Take the 2-minute tour ×
Stack Overflow is a question and answer site for professional and enthusiast programmers. It's 100% free, no registration required.

I've got a trait that looks like this (some further information can be found at this related question by myself although I don't think, it's needed for this question)

trait Extractor[-A,+B] {
  def extract(d:A):B
  //lots of other things
}

To use this in an existing java framework I would like this Extractor to either have a function that returns a Comparator[B] (being java.util.Comparator) or even better extend Comparator[A]. Now that poses a problem because Comparators type parameter is ought to be invariant, while A is contravariant and B is covariant.

So I get errors like this:

scala> import java.util.Comparator
import java.util.Comparator

scala> trait Extractor[-A,+B] extends Comparator[A]
<console>:6: error: contravariant type A occurs in invariant position in type [-A,+B]java.lang.Object with java.util.Comparator[A] of trait Extractor
       trait Extractor[-A,+B] extends Comparator[A]
             ^


scala> trait Extractor[-A, +B] {                 
     |   def comp:Comparator[B]
     | }
<console>:7: error: covariant type B occurs in invariant position in type => java.util.Comparator[B] of method comp
         def comp:Comparator[B]
             ^

Do you see any way out of this or is this just one of those cases where "using java generics in scala hurts"?

share|improve this question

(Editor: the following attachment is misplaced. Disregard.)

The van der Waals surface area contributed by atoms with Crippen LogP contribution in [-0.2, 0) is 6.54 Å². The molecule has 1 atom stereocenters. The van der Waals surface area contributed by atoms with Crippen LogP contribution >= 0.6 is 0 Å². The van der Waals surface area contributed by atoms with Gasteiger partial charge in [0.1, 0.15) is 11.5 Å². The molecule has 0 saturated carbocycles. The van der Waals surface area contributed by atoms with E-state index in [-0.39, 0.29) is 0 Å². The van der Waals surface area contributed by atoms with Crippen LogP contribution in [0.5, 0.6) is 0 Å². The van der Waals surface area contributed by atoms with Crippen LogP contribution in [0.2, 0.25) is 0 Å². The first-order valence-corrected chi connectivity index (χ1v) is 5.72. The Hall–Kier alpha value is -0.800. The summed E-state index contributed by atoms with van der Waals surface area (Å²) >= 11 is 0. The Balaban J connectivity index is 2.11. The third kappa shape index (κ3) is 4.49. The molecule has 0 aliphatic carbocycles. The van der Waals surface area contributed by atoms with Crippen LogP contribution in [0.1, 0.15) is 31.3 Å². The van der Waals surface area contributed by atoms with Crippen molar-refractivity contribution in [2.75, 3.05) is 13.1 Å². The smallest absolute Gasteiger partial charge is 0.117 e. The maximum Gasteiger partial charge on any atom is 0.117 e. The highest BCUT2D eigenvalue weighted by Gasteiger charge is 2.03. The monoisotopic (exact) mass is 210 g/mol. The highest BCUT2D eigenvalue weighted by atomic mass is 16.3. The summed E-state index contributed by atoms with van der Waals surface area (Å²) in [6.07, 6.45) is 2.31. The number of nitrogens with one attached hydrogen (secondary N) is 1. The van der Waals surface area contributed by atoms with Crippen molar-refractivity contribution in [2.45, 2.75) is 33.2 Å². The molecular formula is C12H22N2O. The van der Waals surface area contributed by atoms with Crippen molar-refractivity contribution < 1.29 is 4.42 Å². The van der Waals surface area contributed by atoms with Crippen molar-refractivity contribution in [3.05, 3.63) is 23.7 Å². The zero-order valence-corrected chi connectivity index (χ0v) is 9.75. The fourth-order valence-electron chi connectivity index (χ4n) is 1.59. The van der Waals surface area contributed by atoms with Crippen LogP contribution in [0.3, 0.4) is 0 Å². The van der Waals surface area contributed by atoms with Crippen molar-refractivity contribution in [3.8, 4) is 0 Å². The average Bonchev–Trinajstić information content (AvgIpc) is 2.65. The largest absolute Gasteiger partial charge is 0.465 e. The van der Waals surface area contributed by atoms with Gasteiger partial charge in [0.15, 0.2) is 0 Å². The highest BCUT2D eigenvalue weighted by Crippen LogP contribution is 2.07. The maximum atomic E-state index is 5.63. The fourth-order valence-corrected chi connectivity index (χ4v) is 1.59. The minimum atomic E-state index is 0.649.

add comment

2 Answers

up vote 11 down vote accepted

With help of type-bounds it's possible to do the following:

scala> trait Extractor[-A, +B] {
     | def comp:Comparator[_ <: B]
     | }
defined trait Extractor
share|improve this answer
    
thanks. That works. The code is not running yet but your code and the effective declaration of the Comparator compile save and sound. Thank you so much. –  Agl Sep 15 '10 at 12:53
    
I know this is a whole different question but is there a good paper/tutorial/blog covering type-bounds and variants? I already read about it but one could argue that I didn't learn too much from them ;) (on the other hand, maybe that's just me. So all read them all again) –  Agl Sep 15 '10 at 13:01
2  
This one is pretty good (though it's not up-to-date -- doesn't have information about some 2.8 features) : programming-scala.labs.oreilly.com/ch12.html –  Vasil Remeniuk Sep 15 '10 at 13:06
    
until i DO read more about this, just let me make sure, I understand what you are doing here. [_ <: B] says "what ever the type parameter may be, it has to be a subtype of B". Right? Shouldn't (in a perfect world) this information derive from the usage of +B in Extractor[-A, +B]? –  Agl Sep 15 '10 at 13:08
    
Thanks for the reading material. Already planed to work my way through that book . . . –  Agl Sep 15 '10 at 13:09
add comment

You can make Extractor[A,B] extend Comparator[A] by using the @uncheckedVariance annotation.

scala> import scala.annotation.unchecked.uncheckedVariance
import scala.annotation.unchecked.uncheckedVariance

scala> trait Extractor[-A,+B] extends java.util.Comparator[A @uncheckedVariance]
defined trait Extractor

@uncheckedVariance is safe here because Comparator could have been defined as Comparator[-T]. There was a discussion around making Ordering covariant for Scala 2.8 using this annotation.

Edit See this question for more about @uncheckedVariance.

share|improve this answer
    
uh that's a nice one too. Actually this could be the version that ends up in my code . . . as soon as I find the time to read that thread you posted. Thanks a lot! –  Agl Sep 15 '10 at 20:17
add comment

Your Answer

 
discard

By posting your answer, you agree to the privacy policy and terms of service.

Not the answer you're looking for? Browse other questions tagged or ask your own question.